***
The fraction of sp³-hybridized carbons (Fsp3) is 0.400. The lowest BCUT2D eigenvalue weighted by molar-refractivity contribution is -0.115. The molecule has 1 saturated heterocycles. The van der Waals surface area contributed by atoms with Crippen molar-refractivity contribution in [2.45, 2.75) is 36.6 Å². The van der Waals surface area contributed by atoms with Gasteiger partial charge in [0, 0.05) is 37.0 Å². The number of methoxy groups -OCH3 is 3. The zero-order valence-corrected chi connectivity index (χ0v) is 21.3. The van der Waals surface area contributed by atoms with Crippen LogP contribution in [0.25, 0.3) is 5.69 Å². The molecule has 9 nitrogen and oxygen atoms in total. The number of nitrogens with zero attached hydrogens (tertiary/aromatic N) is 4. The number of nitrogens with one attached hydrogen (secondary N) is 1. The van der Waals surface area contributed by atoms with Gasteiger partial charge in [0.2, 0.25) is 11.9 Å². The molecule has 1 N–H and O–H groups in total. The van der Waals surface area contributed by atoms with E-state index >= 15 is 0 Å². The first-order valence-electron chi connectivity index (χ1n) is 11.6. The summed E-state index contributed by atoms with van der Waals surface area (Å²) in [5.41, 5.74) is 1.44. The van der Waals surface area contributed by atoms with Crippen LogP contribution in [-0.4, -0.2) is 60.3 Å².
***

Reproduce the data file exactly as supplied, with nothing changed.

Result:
The fraction of sp³-hybridized carbons (Fsp3) is 0.400. The lowest BCUT2D eigenvalue weighted by molar-refractivity contribution is -0.115. The molecule has 1 saturated heterocycles. The van der Waals surface area contributed by atoms with Crippen molar-refractivity contribution in [2.45, 2.75) is 36.6 Å². The van der Waals surface area contributed by atoms with Gasteiger partial charge in [0, 0.05) is 37.0 Å². The number of methoxy groups -OCH3 is 3. The zero-order valence-corrected chi connectivity index (χ0v) is 21.3. The van der Waals surface area contributed by atoms with Crippen LogP contribution in [0.25, 0.3) is 5.69 Å². The molecule has 9 nitrogen and oxygen atoms in total. The number of nitrogens with zero attached hydrogens (tertiary/aromatic N) is 4. The number of nitrogens with one attached hydrogen (secondary N) is 1. The van der Waals surface area contributed by atoms with Gasteiger partial charge in [0.2, 0.25) is 11.9 Å². The molecule has 1 N–H and O–H groups in total. The van der Waals surface area contributed by atoms with E-state index >= 15 is 0 Å². The first-order valence-electron chi connectivity index (χ1n) is 11.6. The summed E-state index contributed by atoms with van der Waals surface area (Å²) in [5.41, 5.74) is 1.44. The van der Waals surface area contributed by atoms with Crippen LogP contribution in [-0.4, -0.2) is 60.3 Å².